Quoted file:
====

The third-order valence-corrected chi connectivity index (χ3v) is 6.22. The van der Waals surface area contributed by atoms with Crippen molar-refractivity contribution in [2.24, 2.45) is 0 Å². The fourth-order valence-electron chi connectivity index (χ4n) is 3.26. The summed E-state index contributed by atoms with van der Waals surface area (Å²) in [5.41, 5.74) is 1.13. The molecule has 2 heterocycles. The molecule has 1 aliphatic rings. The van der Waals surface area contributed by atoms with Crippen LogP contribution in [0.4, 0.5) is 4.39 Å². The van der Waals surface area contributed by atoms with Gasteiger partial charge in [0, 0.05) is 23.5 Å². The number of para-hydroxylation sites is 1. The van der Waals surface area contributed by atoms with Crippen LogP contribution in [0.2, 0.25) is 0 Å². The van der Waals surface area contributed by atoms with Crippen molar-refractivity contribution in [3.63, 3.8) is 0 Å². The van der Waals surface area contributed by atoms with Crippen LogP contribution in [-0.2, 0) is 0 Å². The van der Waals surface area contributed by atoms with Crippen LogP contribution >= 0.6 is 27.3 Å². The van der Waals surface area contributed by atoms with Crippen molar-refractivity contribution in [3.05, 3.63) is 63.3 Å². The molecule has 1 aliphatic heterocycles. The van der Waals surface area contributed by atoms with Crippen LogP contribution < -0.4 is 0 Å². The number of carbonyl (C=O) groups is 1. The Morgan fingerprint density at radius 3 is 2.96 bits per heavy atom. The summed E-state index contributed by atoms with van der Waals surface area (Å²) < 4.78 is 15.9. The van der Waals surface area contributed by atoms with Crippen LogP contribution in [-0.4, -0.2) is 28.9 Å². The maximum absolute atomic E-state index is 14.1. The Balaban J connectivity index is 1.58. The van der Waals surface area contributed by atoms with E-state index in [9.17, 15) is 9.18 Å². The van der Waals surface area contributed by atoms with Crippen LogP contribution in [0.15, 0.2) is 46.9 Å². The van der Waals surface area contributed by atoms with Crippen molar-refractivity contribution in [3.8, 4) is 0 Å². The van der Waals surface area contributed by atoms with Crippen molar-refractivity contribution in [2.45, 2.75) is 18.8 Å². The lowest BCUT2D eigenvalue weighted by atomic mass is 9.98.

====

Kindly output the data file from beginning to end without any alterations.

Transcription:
The third-order valence-corrected chi connectivity index (χ3v) is 6.22. The van der Waals surface area contributed by atoms with Crippen molar-refractivity contribution in [2.24, 2.45) is 0 Å². The fourth-order valence-electron chi connectivity index (χ4n) is 3.26. The summed E-state index contributed by atoms with van der Waals surface area (Å²) in [5.41, 5.74) is 1.13. The molecule has 2 heterocycles. The molecule has 1 aliphatic rings. The van der Waals surface area contributed by atoms with Crippen LogP contribution in [0.4, 0.5) is 4.39 Å². The van der Waals surface area contributed by atoms with Gasteiger partial charge in [0, 0.05) is 23.5 Å². The number of para-hydroxylation sites is 1. The van der Waals surface area contributed by atoms with Crippen LogP contribution in [0.2, 0.25) is 0 Å². The van der Waals surface area contributed by atoms with Crippen molar-refractivity contribution in [3.63, 3.8) is 0 Å². The van der Waals surface area contributed by atoms with Crippen LogP contribution in [-0.2, 0) is 0 Å². The van der Waals surface area contributed by atoms with Crippen LogP contribution >= 0.6 is 27.3 Å². The van der Waals surface area contributed by atoms with Crippen molar-refractivity contribution in [3.05, 3.63) is 63.3 Å². The molecule has 1 aliphatic heterocycles. The van der Waals surface area contributed by atoms with Crippen LogP contribution < -0.4 is 0 Å². The number of carbonyl (C=O) groups is 1. The Morgan fingerprint density at radius 3 is 2.96 bits per heavy atom. The summed E-state index contributed by atoms with van der Waals surface area (Å²) < 4.78 is 15.9. The van der Waals surface area contributed by atoms with Crippen LogP contribution in [-0.4, -0.2) is 28.9 Å². The maximum absolute atomic E-state index is 14.1. The Balaban J connectivity index is 1.58. The van der Waals surface area contributed by atoms with E-state index in [9.17, 15) is 9.18 Å². The van der Waals surface area contributed by atoms with Crippen LogP contribution in [0.15, 0.2) is 46.9 Å². The van der Waals surface area contributed by atoms with Crippen molar-refractivity contribution in [3.8, 4) is 0 Å². The van der Waals surface area contributed by atoms with Crippen molar-refractivity contribution in [2.45, 2.75) is 18.8 Å². The lowest BCUT2D eigenvalue weighted by atomic mass is 9.98.